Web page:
War and the rules of war in an era of perpetual armed strife
There is no such thing as a civilised war. But having ‘laws’ that govern the conduct of warfare is useful in at least helping to avoid some of the worst atrocities, even if these laws are breached almost as much as they are observed, and we have seen terrible examples from both Hamas and Israel, not to mention what is happening elsewhere in the world such as Sudan or Ukraine. The development of such laws, like the banning of landmines and cluster munitions, is again a progressive move even if some of the ‘great powers’ of the military variety refuse to be bound by them. Warring parties may not adhere to the standards but these laws may set a means for the conduct of the war concerned to be judged, and, hopefully perpetrators face some reckoning with justice subsequently. This includes ongoing issues about the British army’s SAS executing unarmed civilians in Afghanistan around 2011.
Attempts to limit warfare are nothing new with many examples coming from antiquity around the world. Our own Adomnán (or Adamnán) was a brilliant example of this with the Synod of Birr which he called in 697 CE and which in the ‘Law of the Innocents’ sought to offer protection to women, children and non-combatants. It is told that when he was in a position to do something about the effects of warfare, which he was as Abbot of Iona, he responded to a promise made to his mother, Ronnat, to do what he could when as a young person accompanying his mother they stumbled across the pitiful aftermath of a battle.
Unfortunately today warfare has continued currency as a means of behaviour found acceptable to many, at least for those who are ‘on our side’. Mediation and conciliation has a long road to travel to be the only accepted methods for dealing with conflict – along of course with nonviolent action.
None of this, of course, mean that those of us who reject war as a methodology need to be complicit in such war-making, though depending on where we live our taxes may be contributing financially to such warfare. Avoiding this complicity is extremely difficult but is also an aim worth striving for. We can still see the value of laws or rules which curtail atrocities in war even if we reject the concept of war as a legitimate methodology of struggle. Further extending those rules, and getting existing ones respected and implemented, is an important area of peace work.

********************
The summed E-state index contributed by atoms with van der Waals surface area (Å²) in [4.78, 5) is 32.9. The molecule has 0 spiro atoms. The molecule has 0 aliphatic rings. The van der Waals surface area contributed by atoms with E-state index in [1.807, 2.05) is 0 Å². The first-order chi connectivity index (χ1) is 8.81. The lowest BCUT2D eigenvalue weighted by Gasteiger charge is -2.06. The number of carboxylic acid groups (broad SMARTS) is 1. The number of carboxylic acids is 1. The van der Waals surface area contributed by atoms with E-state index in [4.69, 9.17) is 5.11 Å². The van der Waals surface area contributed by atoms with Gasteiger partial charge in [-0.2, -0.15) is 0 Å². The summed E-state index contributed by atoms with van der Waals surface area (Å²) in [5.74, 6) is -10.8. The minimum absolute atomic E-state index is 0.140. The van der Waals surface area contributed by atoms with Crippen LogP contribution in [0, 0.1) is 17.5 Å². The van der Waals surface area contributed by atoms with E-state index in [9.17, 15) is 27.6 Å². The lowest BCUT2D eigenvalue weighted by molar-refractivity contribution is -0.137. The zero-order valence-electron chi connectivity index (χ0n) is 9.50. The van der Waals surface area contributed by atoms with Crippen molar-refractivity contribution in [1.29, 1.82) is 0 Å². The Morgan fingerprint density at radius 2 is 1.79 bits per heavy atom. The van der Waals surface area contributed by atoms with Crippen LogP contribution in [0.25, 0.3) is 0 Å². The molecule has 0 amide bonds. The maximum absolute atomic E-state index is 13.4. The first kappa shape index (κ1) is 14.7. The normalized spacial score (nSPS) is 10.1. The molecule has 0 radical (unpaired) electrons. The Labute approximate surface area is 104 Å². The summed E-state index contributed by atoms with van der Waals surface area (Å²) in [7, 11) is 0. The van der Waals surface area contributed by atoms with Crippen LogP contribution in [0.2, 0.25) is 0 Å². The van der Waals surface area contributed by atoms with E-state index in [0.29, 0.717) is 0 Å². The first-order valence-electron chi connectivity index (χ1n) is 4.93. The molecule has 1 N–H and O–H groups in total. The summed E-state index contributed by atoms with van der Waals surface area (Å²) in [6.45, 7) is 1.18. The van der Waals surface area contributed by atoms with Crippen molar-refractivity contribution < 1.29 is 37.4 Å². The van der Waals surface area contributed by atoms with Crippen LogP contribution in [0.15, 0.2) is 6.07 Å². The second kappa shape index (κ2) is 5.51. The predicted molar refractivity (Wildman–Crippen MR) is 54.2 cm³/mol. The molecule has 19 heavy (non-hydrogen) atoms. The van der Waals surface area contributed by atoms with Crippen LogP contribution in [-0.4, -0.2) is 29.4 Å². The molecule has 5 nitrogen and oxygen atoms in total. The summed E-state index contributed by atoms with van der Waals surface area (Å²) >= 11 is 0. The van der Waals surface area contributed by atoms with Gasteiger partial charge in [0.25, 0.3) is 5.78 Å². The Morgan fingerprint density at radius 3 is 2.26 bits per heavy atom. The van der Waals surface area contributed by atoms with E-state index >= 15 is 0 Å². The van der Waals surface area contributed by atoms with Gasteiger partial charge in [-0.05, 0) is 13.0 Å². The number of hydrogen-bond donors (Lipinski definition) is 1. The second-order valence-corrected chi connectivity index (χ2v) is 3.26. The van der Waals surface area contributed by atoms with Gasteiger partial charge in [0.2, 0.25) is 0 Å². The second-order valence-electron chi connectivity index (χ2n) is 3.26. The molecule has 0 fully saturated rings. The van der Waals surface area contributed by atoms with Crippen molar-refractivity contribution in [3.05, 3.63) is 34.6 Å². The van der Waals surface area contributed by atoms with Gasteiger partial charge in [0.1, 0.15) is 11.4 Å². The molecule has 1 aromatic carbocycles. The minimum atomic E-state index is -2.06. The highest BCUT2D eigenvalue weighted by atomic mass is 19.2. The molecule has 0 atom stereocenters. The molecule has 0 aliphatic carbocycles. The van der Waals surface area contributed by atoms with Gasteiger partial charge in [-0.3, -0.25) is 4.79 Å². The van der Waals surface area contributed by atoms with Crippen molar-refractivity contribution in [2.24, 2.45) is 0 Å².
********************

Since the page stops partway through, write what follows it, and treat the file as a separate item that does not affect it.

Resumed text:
As to what the laws or rules of war state, plenty of information can be found online including about their historical evolution. One short cartoon video from the International Committee of the Red Cross offers a simple overview, available at https://www.icrc.org/en/document/what-are-rules-of-war-Geneva-Conventions However we would dispute their unproven assumption at the start that humankind has always been violent as a way to settle disagreements; maybe they haven’t visited the Céide Fields, regarding which the jury would be very much out on such an assertion.
The main aspects of the laws of war includes international treaty law as well as established customs. It is evolving as the outlawing of landmines and cluster weapons in recent decades show. But there are still many uncertainties, as for example with current bombing of Gaza by Israel, and while most people might come to the same conclusion in relation to a particular incident, others on a partisan basis may dispute an action or actions being contrary to the laws of warfare. So greater clarity is needed.
Those of a nonviolent persuasion, who reject the use of warfare as a tool of policy, have much work to do. We do have research in our favour such as the work of Chenoweth and Stephan on violent and nonviolent campaigning within states where the nonviolent approach comes out much stronger in terms of success. However while some international conflicts, particularly ones between close neighbours, can have similar characteristics to intra-state conflict, others do not. Making even detailed judgements in this area is not easy. And the mechanisation and autonomisation (drones and military robots etc) of war removes any human element ‘at point of contact’.
We also have aspects of humanity in our favour which the military seek to breed (bleed?) out in their soldiers. Rutger Bregman in his book ‘Humankind’ points out many of the ways in which humanity intervenes even for soldiers on opposing sides looking to avoid killing the other.
But we do need to develop new tactics including possibly mass civilian intervention or intervention by symbolic leaders to ‘stand between’ warring parties as well more dynamic approaches to mediation and making mediation available and acceptable. Of course there are risks involved. But as Martin Luther King said “The choice is not between violence and nonviolence but between nonviolence and nonexistence.” We have avoided nuclear war by the skin of our teeth in the past, we may not be so lucky in the future, with another nightmare scenario being numerous wars in different locations making whole regions intolerable to live in (if global warming does not do that first). The Irish constitution supports the pacific resolution of international conflicts – though you would not know this from the behaviour of recent governments.